Effective Site Surveying

Manage projects through effective site surveying.

What do you like most about your work? When corporations survey their employees, they are often surprised as to the overwhelming answer regarding this question. Most employees choose job satisfaction over money, perks and benefits. Further studies find that job satisfaction is directly related to...

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Common office supplies are needed: scissors; clipboards; glue sticks; Smarty markers; red pencils; fastener file folders; printing labels; legal tablets; and copy paper.

You will need measuring tools. A stiff 20-foot measuring tape is needed to measure doors and door hardware and a drafting scale is needed to "pop" measurements from blueprints.

You will need a plain digital camera capable of at least 3.2 mega-pixels.

You will need a USB thumb-drive with at least 512 megabytes of storage capacity. The thumb-drive will be used to transfer your database (in XLS spreadsheet format), to-and-from your laptop to other computers.

Gather company resources

Before starting your site survey, gather as many company resources as possible. Collect lists of building contacts; support vendors; and emergency contacts. Obtain your own scaled copies of blueprints of the floor plan of areas to be surveyed.

These plans will be too large to carry around so you will cut your blueprint up into uniform squares. With a pencil, draw 7-1/2" x 7-1/2" squares onto the floor plan. Carefully cut the grids out. With a glue stick, carefully paste each square onto a sheet of 8-1"x11" copy paper. Position the square so that there is a 1/2" margin on the left, bottom, and right of each sheet. When all squares are mounted to sheets, designate a consecutive number or letter to each sheet. When the glue is dry, scan each sheet. Save each scan into a PDF format.

Compiled as noted above these sheets allow you to carry you blueprint on a clipboard (see Figure 3). Later the compilation will be used like a "Thomas Guide," relating to door locations.

Standardize everything

You will be taking a lot of pictures. Standardize on a uniform format.

After tens-of-thousands of door pictures, I would pass the following hints.

Always shoot at the widest possible setting; and at the highest practical resolution.

Use a minimum of a 3.2 mega-pixel for the 300 dpi resolution you will want to standardize on. Set your camera to a 2048x1536 setting to obtain this. This will deliver a 300dpi image at about a 5"x7" real-world setting. This setting guarantees that images can be easily viewed on monitors and paper alike. It allows for fair amount of zooming in when editing. It creates a file size that is not too big to be attached to E-mails.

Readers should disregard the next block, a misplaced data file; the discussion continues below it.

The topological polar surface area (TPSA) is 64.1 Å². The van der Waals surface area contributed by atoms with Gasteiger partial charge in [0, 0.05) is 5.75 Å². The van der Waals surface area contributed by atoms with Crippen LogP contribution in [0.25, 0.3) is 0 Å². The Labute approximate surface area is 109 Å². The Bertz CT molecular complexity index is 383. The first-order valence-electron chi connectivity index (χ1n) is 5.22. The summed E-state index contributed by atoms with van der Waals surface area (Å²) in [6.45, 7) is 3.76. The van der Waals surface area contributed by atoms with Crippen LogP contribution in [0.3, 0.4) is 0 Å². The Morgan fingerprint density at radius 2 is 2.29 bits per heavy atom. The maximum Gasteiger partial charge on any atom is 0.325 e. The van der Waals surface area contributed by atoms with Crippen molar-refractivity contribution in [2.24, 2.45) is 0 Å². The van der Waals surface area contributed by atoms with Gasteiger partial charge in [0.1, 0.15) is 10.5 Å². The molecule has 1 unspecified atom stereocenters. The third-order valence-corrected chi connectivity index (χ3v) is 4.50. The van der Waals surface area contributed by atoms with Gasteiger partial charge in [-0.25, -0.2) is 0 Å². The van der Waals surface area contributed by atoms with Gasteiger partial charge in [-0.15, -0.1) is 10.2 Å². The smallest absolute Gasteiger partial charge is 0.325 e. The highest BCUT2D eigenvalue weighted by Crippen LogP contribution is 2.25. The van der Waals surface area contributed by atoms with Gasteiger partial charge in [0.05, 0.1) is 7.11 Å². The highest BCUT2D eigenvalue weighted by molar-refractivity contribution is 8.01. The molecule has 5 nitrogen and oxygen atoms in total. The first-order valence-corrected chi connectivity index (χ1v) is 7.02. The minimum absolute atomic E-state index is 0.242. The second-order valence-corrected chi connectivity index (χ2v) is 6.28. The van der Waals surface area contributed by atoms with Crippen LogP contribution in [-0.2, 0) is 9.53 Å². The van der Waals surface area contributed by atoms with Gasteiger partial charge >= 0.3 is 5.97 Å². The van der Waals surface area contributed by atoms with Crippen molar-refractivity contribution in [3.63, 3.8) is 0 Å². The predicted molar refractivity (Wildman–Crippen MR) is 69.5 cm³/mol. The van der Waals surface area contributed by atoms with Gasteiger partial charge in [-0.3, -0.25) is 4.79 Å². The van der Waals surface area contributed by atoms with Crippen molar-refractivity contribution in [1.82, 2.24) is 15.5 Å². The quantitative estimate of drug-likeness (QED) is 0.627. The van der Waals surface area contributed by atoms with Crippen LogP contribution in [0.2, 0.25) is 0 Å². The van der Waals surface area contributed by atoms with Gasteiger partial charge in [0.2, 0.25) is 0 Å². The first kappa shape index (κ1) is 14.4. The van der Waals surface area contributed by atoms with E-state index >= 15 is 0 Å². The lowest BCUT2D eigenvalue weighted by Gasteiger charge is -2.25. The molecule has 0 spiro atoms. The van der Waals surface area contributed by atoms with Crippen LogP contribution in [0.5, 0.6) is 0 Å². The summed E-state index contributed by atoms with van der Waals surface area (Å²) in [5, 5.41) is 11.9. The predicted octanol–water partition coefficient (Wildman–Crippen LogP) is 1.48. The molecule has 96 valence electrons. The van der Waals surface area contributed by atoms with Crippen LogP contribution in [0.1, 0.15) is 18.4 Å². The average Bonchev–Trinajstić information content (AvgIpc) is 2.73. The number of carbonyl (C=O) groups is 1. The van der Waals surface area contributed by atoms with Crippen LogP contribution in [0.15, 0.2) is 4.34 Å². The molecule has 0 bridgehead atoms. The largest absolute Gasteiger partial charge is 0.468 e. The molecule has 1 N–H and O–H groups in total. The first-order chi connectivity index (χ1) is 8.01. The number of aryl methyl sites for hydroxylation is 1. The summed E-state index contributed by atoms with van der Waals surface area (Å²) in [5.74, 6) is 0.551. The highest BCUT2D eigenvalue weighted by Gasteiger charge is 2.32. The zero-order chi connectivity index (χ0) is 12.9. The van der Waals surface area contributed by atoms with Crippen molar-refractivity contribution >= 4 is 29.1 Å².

Standardize on a photo format. I prefer .JPG as most persons can open this type of image on their computers.

While scanning documents, save to a .PDF format. This is a format that can be read by most persons using a free viewer called Adobe Acrobat.

Before starting, standardize on a set of abbreviations. This will save you a lot of time, keep your data readable, and make searching on key words accurate.

Visit the post office website to obtain nationally accepted abbreviations that pertain to your site surveys. Try this link to get to the abbreviations: www.usps.com/ncsc/lookups/usps_abbreviations.html.

The most important standardization relates to all of your reports. Whatever you generate, be sure to use 8-1/2"x11" standard letter size documents, in portrait mode, in black and white. Use a clear font that is easily read by both human and scanner.

Setting up prior to a survey event

Arrange to get a set of working keys to all areas of the survey. This gets you in and out in a timely manner.

Send out an announcement to all concerned when and where you will be surveying.

Arrange to occupy a lockable conference room or office to stage your "temporary office".

Create a lot of "door tag" labels. Stay away from preprinted labels. Although they can be more durable, especially mylarized plastic labels, they cannot be reprinted if you need to reproduce numbers. I prefer the 1" x 2-5/8" labels on letter size sheets. This makes it easy to carry. (See Figure 4)

If you place the labels where there is grease or dirt, carry a roll of label film. This type of film looks like scotch tape but it is made just for the purpose of protecting paper labels while offering a substantial improvement in adhesion.

The label needs a large consecutive five-digit number. This will give you 100,000 different numbers to work with.

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